One potential out is if the hibernation capsules require very minimal power compared with normal ship operation; for instance, if they have insulation capable of holding, say, liquid nitrogen for centuries without external input, the onboard power systems and refrigeration only need to remove the tiny residual heat leakage. That would allow a ship capable of a few years' voyage to rest this way for tens of thousands of years in an emergency situation.

  • $\begingroup$ Well, there is no data on the duration of a normal trip for this class of starship, other than it being long, (hence the hibernation chambers capable of lasting 130000 years). Quite possibly, 130000 years is the equivalent of a quick trip to the grocers. If you design a starship for a million year journey, then a 130000 year dip in a pool is barely a footnote. $\endgroup$
    – PcMan
    Commented May 10, 2021 at 15:48
  • $\begingroup$ Or, if you designed it for a journey of a thousand years (reasonable for sub-light travel between nearby stars), this might be a reasonable length of expected emergency endurance (though getting buried in sediment implies little choice of landing site). $\endgroup$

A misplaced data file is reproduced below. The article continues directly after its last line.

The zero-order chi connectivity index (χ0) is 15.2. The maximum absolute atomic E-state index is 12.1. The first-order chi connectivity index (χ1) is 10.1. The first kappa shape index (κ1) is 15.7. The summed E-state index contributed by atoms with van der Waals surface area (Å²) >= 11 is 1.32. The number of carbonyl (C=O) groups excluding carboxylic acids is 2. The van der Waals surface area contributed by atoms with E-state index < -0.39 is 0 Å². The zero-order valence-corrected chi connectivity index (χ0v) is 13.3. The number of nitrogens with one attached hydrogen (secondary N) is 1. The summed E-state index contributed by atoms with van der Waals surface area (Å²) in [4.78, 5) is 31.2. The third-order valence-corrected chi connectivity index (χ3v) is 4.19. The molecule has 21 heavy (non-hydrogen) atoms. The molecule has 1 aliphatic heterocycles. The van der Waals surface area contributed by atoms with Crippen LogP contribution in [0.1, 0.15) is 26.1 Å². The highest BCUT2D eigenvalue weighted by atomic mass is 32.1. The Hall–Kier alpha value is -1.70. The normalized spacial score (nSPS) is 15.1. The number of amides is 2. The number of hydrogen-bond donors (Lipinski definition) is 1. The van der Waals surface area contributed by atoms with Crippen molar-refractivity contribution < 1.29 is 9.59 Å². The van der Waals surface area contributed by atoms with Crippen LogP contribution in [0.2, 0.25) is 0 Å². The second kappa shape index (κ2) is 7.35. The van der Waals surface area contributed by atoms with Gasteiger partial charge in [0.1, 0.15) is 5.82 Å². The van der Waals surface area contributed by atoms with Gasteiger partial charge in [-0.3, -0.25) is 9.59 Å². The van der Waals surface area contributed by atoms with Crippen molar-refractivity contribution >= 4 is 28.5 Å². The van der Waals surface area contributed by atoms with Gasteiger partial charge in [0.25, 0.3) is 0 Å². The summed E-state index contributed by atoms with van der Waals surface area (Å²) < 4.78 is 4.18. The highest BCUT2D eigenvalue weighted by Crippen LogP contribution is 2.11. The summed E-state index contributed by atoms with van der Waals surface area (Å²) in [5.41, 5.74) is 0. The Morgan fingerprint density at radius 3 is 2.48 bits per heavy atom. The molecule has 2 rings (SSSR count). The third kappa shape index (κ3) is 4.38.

– Zeiss Ikon
    Commented May 10, 2021 at 16:03
  • $\begingroup$ It's possible they are deliberately waiting on some future state to arise, such as the seemingly unavoidable demise of the human race, or maybe they found planet in the middle of an ice-age and decided to wait for the thaw? $\endgroup$
    – jwdonahue
    Commented May 10, 2021 at 22:56

There's no real free energy BUT maybe the aliens are able to harvest energy from sources that rarely run out:

  • Gravity
  • Neutrinos
  • Magnetic Fields
  • Space-Time Waves

The generators must be made of extremely durable materials and the energy conversions must be solid state to avoid corrosion and abrasion.

The hibernation chambers must be extremelly hermetic and must be able to reach 0 reactions inside it using very few energy to keep this state.

  • $\begingroup$ Only two of these are plausible; the other two require motion to extract meaningful energy (unless you want to break physics entirely). $\endgroup$
    – jdunlop
    Commented May 11, 2021 at 22:04

Technitium-99 atomic battery. It has a half life of 211,000 years. This is ultra simple technology that we can produce today. Your aliens keep an atmoic battery on every one of their ships for backup life support. Things go wrong in space; reactors meltdown, generators fail, and engines explode. It could be thousands of years before a rescue ship reaches you, or a hundred thousand years for your momentum to carry you back into a trade lane. When things do go wrong your aliens hunker down in the hibernation pods and wait it out. The atomic batteries are four times as large as they need to be, so that they could power your life support for up to 633,000 years. More than enough time.


Fusion power.

Nuclear fusion can run off water, so a low draw engine could last a huge amount of time, and if they needed more resources they could collect it slowly from ambient water, extracting the precious deuterium.